I love the look of planters near your entryway. They spruce up any home with color and get your creative side brewing. Along with the beauty of your plants, you gain a better mood from digging in the dirt! So, here’s some inspiration for your planting ideas this year…add some edibles to your entryway planters! To keep our bodies and organs happy (as well as our minds!), we should be aiming for 6-9 cups of green vegetables per day!
Some of my favorites for entryway planters are bulk greens like spinach, kale, and swiss chard for a couple of reasons. They fill in nicely and have pretty green foilage, are packed with nutrients, and can be replanted again in late summer for a second crop. You can also keep an eye on them better since they are by your front door, so you can pick “baby kale,” or swiss chard in the earlier stages to lose some of the peppery bitter flavor they can have as larger leaves. Plucking leaves as they mature and eating them as they grow, the crop can last from May through almost August if kept watered regularly. I even gain small “dinosaurs” in our family when the greens become edible side! What mom doesn’t enjoy seeing her family eating better?
Benefits of Spinach, Kale, and Swiss Chard
1 cup of raw spinach provides 30 milligrams (mg) of calcium, 24 mg of magnesium, 167 mg of potassium, 58 micrograms of folate, vitamin A and vitamin K.
1 cup of Kale is packed with 3 grams of protein and 1000% vitamin C in a highly absorbable form (better than spinach). Loaded with Vitamin A, C, K, Folate, and minerals such as copper, potasium, iron, manganese, and phosphorus.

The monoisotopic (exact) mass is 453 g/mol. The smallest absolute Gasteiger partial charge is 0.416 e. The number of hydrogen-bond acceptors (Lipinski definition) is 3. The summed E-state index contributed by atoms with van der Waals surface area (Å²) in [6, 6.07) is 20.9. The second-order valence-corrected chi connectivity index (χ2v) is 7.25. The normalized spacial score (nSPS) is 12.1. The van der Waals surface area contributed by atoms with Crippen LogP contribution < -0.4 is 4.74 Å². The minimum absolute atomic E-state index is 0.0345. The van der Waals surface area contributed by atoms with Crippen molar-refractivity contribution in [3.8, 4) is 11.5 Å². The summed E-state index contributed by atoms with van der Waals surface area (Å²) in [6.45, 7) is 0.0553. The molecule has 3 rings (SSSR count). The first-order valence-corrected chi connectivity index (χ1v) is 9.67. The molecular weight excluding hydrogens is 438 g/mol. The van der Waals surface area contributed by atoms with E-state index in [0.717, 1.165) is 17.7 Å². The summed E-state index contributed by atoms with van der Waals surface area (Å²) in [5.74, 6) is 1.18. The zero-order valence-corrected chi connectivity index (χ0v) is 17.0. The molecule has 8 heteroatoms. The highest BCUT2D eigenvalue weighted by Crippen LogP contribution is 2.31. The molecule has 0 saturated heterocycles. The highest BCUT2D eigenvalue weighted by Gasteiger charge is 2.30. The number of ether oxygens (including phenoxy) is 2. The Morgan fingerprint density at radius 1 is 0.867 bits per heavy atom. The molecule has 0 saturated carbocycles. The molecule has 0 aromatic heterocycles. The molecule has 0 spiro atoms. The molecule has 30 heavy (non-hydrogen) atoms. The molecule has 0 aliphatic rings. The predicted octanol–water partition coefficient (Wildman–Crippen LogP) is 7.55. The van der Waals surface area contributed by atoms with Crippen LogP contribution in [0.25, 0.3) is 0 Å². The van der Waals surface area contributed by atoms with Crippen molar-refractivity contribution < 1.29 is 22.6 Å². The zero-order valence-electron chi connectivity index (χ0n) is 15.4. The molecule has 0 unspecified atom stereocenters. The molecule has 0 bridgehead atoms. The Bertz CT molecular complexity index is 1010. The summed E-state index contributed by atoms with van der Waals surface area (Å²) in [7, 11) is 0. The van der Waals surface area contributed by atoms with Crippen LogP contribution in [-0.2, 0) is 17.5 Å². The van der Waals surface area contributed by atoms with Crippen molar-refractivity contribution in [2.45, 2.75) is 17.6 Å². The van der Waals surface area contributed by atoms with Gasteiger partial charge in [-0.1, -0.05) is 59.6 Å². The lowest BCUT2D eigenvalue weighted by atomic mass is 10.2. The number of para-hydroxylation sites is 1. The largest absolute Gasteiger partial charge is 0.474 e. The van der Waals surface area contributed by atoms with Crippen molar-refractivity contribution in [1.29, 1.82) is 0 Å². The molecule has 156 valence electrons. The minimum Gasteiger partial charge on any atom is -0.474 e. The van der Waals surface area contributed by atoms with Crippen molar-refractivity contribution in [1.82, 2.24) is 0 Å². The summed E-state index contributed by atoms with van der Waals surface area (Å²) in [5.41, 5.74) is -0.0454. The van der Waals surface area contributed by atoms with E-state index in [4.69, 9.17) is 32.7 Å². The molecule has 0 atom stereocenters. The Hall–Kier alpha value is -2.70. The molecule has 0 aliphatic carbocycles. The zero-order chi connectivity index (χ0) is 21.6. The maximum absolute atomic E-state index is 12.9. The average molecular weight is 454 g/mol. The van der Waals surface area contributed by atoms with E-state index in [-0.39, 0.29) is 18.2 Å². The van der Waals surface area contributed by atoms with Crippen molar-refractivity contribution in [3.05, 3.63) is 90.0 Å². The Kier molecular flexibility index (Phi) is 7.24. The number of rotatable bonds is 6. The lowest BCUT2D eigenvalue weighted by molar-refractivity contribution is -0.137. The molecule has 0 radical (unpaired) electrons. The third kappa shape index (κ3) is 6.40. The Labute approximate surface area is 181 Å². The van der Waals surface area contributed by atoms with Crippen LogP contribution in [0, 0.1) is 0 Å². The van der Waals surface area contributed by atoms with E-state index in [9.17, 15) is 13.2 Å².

Swiss Chard is a cousin to Kale. In one cup it has 700% the daily value of vitamin K, 200% vitamin A, as well as Vitamin C, magnesium, manganese, potassium, iron, and Vitamin E.
Health Benefits and How to Use these Greens
All of these greens are a great source of fiber, and with those potent nutrients in absorbable forms can help diabetes, blood pressure, constipation, and many other ailments. Eating more greens can even help arthritis and aches and pains by lowering the acidity and inflammation in the body. They can be eaten in raw salad form, sauteed with butter and garlic, or chopped and added to egg dishes, soups, casseroles or any other dish. The taste can be mild and nearly disappear when chopped and added to soups and casseroles. When eaten with a lesser number of ingredients, the taste can be more flavorful, such as in eggs or an omelet. Here’s my favorite breakfast most mornings:
POWER GREENS ‘OMELET’
Get your egg pan heating on the stove while you prep the ingredients; 1-2 tablespoons of coconut oil or butter
2 cups of mixed power greens, chopped to desired size (non growing season organic purchased name is power greens, otherwise out of the garden are the listed greens discussed above)
2 eggs beaten in a small bowl
Add sea salt and pepper
Optional add parsley or cilantro for added herbal nutrients and flavor
Optional splash of salsa
Mix all together in bowl and add to warmed egg pan on stove
Optional parmesan cheese sprinkled on top of egg mixture as it is looking